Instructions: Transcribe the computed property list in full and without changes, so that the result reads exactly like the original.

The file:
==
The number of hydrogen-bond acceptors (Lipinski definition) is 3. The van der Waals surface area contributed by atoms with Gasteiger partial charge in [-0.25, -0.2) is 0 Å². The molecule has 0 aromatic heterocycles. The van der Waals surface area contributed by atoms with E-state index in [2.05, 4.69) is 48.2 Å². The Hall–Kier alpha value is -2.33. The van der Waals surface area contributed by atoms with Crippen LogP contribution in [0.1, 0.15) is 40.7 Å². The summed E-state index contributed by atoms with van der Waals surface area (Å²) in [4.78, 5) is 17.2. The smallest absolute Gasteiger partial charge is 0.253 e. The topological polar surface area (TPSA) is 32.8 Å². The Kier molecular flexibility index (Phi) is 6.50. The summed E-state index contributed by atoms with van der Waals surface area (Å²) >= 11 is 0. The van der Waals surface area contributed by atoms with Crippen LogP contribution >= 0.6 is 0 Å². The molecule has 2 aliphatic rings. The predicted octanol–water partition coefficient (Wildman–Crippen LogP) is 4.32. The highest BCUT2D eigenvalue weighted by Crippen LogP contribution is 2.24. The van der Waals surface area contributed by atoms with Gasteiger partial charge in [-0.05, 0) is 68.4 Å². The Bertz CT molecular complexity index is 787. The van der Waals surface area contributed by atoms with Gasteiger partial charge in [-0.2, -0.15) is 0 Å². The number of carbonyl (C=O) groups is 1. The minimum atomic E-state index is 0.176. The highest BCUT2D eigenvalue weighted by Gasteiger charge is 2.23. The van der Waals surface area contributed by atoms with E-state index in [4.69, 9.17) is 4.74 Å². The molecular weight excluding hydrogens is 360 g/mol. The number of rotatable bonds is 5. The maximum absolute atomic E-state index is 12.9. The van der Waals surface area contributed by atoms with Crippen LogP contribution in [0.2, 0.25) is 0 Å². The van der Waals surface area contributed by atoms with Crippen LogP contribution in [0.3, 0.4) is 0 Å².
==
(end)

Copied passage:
The number of hydrogen-bond acceptors (Lipinski definition) is 3. The van der Waals surface area contributed by atoms with Gasteiger partial charge in [-0.25, -0.2) is 0 Å². The molecule has 0 aromatic heterocycles. The van der Waals surface area contributed by atoms with E-state index in [2.05, 4.69) is 48.2 Å². The Hall–Kier alpha value is -2.33. The van der Waals surface area contributed by atoms with Crippen LogP contribution in [0.1, 0.15) is 40.7 Å². The summed E-state index contributed by atoms with van der Waals surface area (Å²) in [4.78, 5) is 17.2. The smallest absolute Gasteiger partial charge is 0.253 e. The topological polar surface area (TPSA) is 32.8 Å². The Kier molecular flexibility index (Phi) is 6.50. The summed E-state index contributed by atoms with van der Waals surface area (Å²) >= 11 is 0. The van der Waals surface area contributed by atoms with Crippen LogP contribution >= 0.6 is 0 Å². The molecule has 2 aliphatic rings. The predicted octanol–water partition coefficient (Wildman–Crippen LogP) is 4.32. The highest BCUT2D eigenvalue weighted by Crippen LogP contribution is 2.24. The van der Waals surface area contributed by atoms with Gasteiger partial charge in [-0.05, 0) is 68.4 Å². The Bertz CT molecular complexity index is 787. The van der Waals surface area contributed by atoms with Gasteiger partial charge in [-0.2, -0.15) is 0 Å². The number of carbonyl (C=O) groups is 1. The minimum atomic E-state index is 0.176. The highest BCUT2D eigenvalue weighted by Gasteiger charge is 2.23. The van der Waals surface area contributed by atoms with E-state index in [4.69, 9.17) is 4.74 Å². The molecular weight excluding hydrogens is 360 g/mol. The number of rotatable bonds is 5. The maximum absolute atomic E-state index is 12.9. The van der Waals surface area contributed by atoms with Crippen LogP contribution in [0.2, 0.25) is 0 Å². The van der Waals surface area contributed by atoms with Crippen LogP contribution in [0.3, 0.4) is 0 Å².